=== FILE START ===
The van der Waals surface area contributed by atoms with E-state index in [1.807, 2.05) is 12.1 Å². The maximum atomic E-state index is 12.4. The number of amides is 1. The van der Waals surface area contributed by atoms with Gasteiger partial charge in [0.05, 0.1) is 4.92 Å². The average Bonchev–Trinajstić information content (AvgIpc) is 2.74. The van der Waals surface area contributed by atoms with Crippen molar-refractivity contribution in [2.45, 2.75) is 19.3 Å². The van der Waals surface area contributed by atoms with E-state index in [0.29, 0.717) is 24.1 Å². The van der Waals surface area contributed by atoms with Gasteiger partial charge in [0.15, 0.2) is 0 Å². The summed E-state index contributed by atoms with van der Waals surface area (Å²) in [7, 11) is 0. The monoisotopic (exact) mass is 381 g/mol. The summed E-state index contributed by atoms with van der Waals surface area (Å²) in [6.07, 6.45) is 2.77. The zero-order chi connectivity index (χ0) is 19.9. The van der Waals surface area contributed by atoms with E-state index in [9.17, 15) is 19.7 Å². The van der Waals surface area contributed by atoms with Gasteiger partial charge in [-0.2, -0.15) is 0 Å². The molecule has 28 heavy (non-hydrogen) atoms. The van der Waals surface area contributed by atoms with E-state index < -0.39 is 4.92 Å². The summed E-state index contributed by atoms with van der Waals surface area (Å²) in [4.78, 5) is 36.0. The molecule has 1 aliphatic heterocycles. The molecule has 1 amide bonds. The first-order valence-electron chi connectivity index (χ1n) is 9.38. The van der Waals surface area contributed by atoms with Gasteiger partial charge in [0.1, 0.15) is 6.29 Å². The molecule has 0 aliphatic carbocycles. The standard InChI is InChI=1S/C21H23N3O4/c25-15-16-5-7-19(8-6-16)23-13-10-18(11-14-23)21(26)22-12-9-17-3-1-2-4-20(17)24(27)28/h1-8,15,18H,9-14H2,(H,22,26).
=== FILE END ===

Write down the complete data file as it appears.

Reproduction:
The van der Waals surface area contributed by atoms with E-state index in [1.807, 2.05) is 12.1 Å². The maximum atomic E-state index is 12.4. The number of amides is 1. The van der Waals surface area contributed by atoms with Gasteiger partial charge in [0.05, 0.1) is 4.92 Å². The average Bonchev–Trinajstić information content (AvgIpc) is 2.74. The van der Waals surface area contributed by atoms with Crippen molar-refractivity contribution in [2.45, 2.75) is 19.3 Å². The van der Waals surface area contributed by atoms with E-state index in [0.29, 0.717) is 24.1 Å². The van der Waals surface area contributed by atoms with Gasteiger partial charge in [0.15, 0.2) is 0 Å². The summed E-state index contributed by atoms with van der Waals surface area (Å²) in [7, 11) is 0. The monoisotopic (exact) mass is 381 g/mol. The summed E-state index contributed by atoms with van der Waals surface area (Å²) in [6.07, 6.45) is 2.77. The zero-order chi connectivity index (χ0) is 19.9. The van der Waals surface area contributed by atoms with E-state index in [9.17, 15) is 19.7 Å². The van der Waals surface area contributed by atoms with Gasteiger partial charge in [-0.2, -0.15) is 0 Å². The molecule has 28 heavy (non-hydrogen) atoms. The van der Waals surface area contributed by atoms with E-state index < -0.39 is 4.92 Å². The summed E-state index contributed by atoms with van der Waals surface area (Å²) in [4.78, 5) is 36.0. The molecule has 1 aliphatic heterocycles. The molecule has 1 amide bonds. The first-order valence-electron chi connectivity index (χ1n) is 9.38. The van der Waals surface area contributed by atoms with Gasteiger partial charge in [0.1, 0.15) is 6.29 Å². The molecule has 0 aliphatic carbocycles. The standard InChI is InChI=1S/C21H23N3O4/c25-15-16-5-7-19(8-6-16)23-13-10-18(11-14-23)21(26)22-12-9-17-3-1-2-4-20(17)24(27)28/h1-8,15,18H,9-14H2,(H,22,26).